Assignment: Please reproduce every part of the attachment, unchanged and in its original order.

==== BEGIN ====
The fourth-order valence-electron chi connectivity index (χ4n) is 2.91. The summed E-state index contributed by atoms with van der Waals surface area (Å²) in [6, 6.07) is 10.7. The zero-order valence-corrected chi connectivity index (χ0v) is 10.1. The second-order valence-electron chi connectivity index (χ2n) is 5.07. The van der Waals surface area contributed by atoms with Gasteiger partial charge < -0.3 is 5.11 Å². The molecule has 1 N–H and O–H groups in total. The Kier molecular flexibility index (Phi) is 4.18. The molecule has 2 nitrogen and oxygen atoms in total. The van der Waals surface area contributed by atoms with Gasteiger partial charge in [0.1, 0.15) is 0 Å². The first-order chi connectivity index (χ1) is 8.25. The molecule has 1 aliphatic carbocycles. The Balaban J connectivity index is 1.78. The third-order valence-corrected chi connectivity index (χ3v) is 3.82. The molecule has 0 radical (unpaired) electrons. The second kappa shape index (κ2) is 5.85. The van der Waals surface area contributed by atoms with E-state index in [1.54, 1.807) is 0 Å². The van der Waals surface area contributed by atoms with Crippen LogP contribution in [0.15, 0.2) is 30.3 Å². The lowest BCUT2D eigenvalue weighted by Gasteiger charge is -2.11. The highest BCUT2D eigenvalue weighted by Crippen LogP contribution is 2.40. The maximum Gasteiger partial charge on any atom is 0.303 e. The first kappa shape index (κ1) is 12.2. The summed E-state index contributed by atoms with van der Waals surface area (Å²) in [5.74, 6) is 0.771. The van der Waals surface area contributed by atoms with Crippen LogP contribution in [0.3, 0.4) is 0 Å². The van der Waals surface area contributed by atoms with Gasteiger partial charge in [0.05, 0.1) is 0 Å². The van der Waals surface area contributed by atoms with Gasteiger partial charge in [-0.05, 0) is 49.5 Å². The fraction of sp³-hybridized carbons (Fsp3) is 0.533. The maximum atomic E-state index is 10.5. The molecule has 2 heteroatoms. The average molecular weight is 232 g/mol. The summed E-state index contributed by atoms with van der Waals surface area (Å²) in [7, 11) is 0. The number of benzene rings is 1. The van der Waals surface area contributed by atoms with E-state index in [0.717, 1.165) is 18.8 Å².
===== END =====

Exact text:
The fourth-order valence-electron chi connectivity index (χ4n) is 2.91. The summed E-state index contributed by atoms with van der Waals surface area (Å²) in [6, 6.07) is 10.7. The zero-order valence-corrected chi connectivity index (χ0v) is 10.1. The second-order valence-electron chi connectivity index (χ2n) is 5.07. The van der Waals surface area contributed by atoms with Gasteiger partial charge < -0.3 is 5.11 Å². The molecule has 1 N–H and O–H groups in total. The Kier molecular flexibility index (Phi) is 4.18. The molecule has 2 nitrogen and oxygen atoms in total. The van der Waals surface area contributed by atoms with Gasteiger partial charge in [0.1, 0.15) is 0 Å². The first-order chi connectivity index (χ1) is 8.25. The molecule has 1 aliphatic carbocycles. The Balaban J connectivity index is 1.78. The third-order valence-corrected chi connectivity index (χ3v) is 3.82. The molecule has 0 radical (unpaired) electrons. The second kappa shape index (κ2) is 5.85. The van der Waals surface area contributed by atoms with E-state index in [1.54, 1.807) is 0 Å². The van der Waals surface area contributed by atoms with Crippen LogP contribution in [0.15, 0.2) is 30.3 Å². The lowest BCUT2D eigenvalue weighted by Gasteiger charge is -2.11. The highest BCUT2D eigenvalue weighted by Crippen LogP contribution is 2.40. The maximum Gasteiger partial charge on any atom is 0.303 e. The first kappa shape index (κ1) is 12.2. The summed E-state index contributed by atoms with van der Waals surface area (Å²) in [5.74, 6) is 0.771. The van der Waals surface area contributed by atoms with Crippen LogP contribution in [0.3, 0.4) is 0 Å². The van der Waals surface area contributed by atoms with Gasteiger partial charge in [0.05, 0.1) is 0 Å². The van der Waals surface area contributed by atoms with Gasteiger partial charge in [-0.05, 0) is 49.5 Å². The fraction of sp³-hybridized carbons (Fsp3) is 0.533. The maximum atomic E-state index is 10.5. The molecule has 2 heteroatoms. The average molecular weight is 232 g/mol. The summed E-state index contributed by atoms with van der Waals surface area (Å²) in [7, 11) is 0. The number of benzene rings is 1. The van der Waals surface area contributed by atoms with E-state index in [0.717, 1.165) is 18.8 Å².